Gender Gap in Publishing

Men are more likely than women to be authors of journal articles and influential textbooks in political science. Why?
September 6, 2005

Women make up about one third of political scientists and are earning 42 percent of Ph.D.'s awarded in the discipline. But research presented Saturday at the annual meeting of the American Political Science Association indicated that, in publishing, women lag far behind men.

Women were the lead authors of 20.9 percent of the papers published in eight leading journals in political science from 1999 through 2004, according to a study by Marijke Breuning, associate professor of political science at Truman State University and editor of the Journal of Political Science Education. Breuning's data also indicated that the percentage was even lower -- 17.7 percent -- at the APSA's flagship journal, American Political Science Review.

Only one journal in the field, Comparative Politics, had a percentage of women as lead authors -- 32.5 percent -- that was comparable to the female representation in the field. And several journals besides APSR had percentages below 20. They were the American Journal of Political Science (17.9 percent), the Journal of Politics (17.9 percent) and International Studies Quarterly (19.4 percent).

In an attempt to explore why women lag behind men in publishing, Breuning also analyzed the subjects of the articles. She found that men were more likely than women to be publishing statistical works or papers on rational choice and women were more likely to publish case studies.

In an e-mail interview, Lee Sigelman, the editor of APSR and a professor at George Washington University, said that his data indicate that about one author in four at his journal over the last decade was a woman. He said that because women are still more likely to be younger scholars, starting their careers, it's not surprising that relatively few of them are "breaking into 'top' journals." He also said that women in political science are more likely to be in the fields of comparative politics or political theory, which would explain a higher percentage of women being published in Comparative Politics than in a journal like his, which covers the entire discipline.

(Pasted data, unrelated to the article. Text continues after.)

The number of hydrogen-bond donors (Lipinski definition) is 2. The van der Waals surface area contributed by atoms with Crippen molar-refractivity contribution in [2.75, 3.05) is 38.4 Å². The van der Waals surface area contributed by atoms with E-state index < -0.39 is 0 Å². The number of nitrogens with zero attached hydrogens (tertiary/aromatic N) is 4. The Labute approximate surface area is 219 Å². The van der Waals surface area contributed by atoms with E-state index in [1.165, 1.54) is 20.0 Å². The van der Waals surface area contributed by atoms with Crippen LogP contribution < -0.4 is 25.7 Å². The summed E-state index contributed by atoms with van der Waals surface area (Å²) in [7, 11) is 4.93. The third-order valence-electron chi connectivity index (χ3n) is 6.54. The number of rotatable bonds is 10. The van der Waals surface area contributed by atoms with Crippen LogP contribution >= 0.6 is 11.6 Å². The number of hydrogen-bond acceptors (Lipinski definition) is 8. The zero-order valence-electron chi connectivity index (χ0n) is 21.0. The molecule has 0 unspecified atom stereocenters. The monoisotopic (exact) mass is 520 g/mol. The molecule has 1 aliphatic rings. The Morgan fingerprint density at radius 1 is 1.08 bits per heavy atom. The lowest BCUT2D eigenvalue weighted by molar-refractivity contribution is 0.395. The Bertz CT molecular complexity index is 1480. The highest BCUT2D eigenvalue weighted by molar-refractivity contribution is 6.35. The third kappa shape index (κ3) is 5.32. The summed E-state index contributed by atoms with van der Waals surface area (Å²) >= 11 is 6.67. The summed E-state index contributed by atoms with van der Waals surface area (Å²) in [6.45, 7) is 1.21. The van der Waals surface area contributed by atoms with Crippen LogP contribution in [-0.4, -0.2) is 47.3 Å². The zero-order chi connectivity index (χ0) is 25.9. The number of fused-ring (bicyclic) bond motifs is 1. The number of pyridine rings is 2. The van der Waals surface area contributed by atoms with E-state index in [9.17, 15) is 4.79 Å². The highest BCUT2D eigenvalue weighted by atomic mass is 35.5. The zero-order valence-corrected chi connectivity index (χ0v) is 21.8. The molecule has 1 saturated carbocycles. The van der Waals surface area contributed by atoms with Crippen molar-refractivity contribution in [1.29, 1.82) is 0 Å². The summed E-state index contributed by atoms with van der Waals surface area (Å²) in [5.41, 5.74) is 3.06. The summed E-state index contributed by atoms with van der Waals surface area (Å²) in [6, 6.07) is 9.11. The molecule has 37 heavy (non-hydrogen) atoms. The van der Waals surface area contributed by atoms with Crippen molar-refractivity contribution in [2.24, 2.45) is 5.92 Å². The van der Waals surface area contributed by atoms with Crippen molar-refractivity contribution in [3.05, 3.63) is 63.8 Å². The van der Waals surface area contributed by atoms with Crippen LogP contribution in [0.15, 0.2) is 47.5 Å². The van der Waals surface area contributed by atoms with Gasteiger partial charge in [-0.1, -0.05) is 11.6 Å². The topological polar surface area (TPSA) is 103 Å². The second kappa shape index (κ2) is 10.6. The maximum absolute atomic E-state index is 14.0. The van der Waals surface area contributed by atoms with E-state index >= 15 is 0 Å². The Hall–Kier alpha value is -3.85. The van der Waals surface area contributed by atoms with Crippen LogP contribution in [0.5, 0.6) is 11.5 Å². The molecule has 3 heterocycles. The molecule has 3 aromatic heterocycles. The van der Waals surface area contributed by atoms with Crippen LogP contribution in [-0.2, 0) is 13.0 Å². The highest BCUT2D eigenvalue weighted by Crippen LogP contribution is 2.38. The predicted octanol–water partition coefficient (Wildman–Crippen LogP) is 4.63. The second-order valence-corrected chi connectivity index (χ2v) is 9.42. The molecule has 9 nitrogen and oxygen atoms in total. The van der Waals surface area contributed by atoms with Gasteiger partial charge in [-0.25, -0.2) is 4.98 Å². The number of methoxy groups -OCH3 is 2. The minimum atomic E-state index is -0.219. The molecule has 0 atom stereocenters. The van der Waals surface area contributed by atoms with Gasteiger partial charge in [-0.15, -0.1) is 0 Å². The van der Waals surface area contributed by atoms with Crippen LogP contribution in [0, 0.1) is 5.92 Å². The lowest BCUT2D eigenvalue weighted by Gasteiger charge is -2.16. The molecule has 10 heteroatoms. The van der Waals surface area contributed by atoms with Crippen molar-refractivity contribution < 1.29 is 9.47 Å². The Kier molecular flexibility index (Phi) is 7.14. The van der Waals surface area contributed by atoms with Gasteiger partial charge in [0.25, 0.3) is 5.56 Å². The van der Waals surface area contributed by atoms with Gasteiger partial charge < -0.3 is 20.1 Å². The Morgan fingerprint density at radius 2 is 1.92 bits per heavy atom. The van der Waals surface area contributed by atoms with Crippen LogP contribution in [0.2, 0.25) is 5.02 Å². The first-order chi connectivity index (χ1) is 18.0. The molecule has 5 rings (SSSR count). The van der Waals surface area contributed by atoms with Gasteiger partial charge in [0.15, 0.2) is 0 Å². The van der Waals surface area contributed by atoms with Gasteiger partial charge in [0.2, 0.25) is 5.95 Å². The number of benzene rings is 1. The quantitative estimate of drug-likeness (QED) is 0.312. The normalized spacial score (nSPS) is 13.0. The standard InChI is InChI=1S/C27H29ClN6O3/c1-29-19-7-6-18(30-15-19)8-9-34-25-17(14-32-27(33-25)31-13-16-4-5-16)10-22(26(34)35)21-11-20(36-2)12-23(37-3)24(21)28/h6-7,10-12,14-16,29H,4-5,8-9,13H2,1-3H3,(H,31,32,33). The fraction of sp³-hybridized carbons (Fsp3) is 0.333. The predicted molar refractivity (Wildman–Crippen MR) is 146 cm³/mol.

At the panel on gender and publishing at the APSA meeting, other reasons were cited. A paper by Brigid C. Harrison, a professor of political science at Montclair State University, suggested numerous factors that may hold back women in publishing, including a lack of mentoring in graduate school, competing family and professional demands for young female academics, and a skepticism on the part of some leading journals on publishing work about gender issues.

One way to change that last problem is to create more journals committed to such issues, said Karen Beckwith, a professor of political science at the College of Wooster and one of the editors of Politics & Gender, a new journal from Cambridge University Press. Beckwith said she hoped her journal would provide new publishing opportunities for women, and show the high quality of research on gender issues.

Another paper at the session focused on the textbook industry and similar lopsidedness among others there. Barbara A. Bardes, a political scientist at the University of Cincinnati, looked at 14 leading textbooks in American government. She found that they collectively had 31 male authors and 5 female authors.

"We have a lack of diversity in voices," she said. Bardes and audience members said that the lack of diversity is evident in the content of textbooks, and a general focus on white men.

Bardes encouraged the female and minority scholars in the audience to be sure to accept any invitations they receive from publishers to critique new editions of textbooks and to push for a more inclusive approach. She also urged audience members to consider writing textbooks, noting that they can provide authors with influence and income.

"If you love to teach, you can teach to thousands," she said.


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